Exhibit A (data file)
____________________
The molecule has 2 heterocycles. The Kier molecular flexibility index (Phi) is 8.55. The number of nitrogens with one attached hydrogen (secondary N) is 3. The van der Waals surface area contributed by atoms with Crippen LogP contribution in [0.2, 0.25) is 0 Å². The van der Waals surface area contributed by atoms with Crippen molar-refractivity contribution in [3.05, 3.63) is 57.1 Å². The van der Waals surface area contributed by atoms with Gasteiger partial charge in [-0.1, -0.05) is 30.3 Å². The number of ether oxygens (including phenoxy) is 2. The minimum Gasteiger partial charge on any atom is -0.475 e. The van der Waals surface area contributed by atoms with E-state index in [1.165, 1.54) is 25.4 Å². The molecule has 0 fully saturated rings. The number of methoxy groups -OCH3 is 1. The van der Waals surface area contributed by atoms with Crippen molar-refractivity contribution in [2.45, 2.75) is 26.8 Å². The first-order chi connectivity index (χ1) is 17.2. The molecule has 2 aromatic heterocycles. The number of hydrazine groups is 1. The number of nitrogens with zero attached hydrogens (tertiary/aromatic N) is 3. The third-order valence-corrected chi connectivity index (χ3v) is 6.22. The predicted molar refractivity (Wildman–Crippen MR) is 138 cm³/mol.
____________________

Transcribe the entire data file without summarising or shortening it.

The molecule has 2 heterocycles. The Kier molecular flexibility index (Phi) is 8.55. The number of nitrogens with one attached hydrogen (secondary N) is 3. The van der Waals surface area contributed by atoms with Crippen LogP contribution in [0.2, 0.25) is 0 Å². The van der Waals surface area contributed by atoms with Crippen molar-refractivity contribution in [3.05, 3.63) is 57.1 Å². The van der Waals surface area contributed by atoms with Gasteiger partial charge in [-0.1, -0.05) is 30.3 Å². The number of ether oxygens (including phenoxy) is 2. The minimum Gasteiger partial charge on any atom is -0.475 e. The van der Waals surface area contributed by atoms with E-state index in [1.165, 1.54) is 25.4 Å². The molecule has 0 fully saturated rings. The number of methoxy groups -OCH3 is 1. The van der Waals surface area contributed by atoms with Crippen molar-refractivity contribution in [2.45, 2.75) is 26.8 Å². The first-order chi connectivity index (χ1) is 17.2. The molecule has 2 aromatic heterocycles. The number of hydrazine groups is 1. The number of nitrogens with zero attached hydrogens (tertiary/aromatic N) is 3. The third-order valence-corrected chi connectivity index (χ3v) is 6.22. The predicted molar refractivity (Wildman–Crippen MR) is 138 cm³/mol.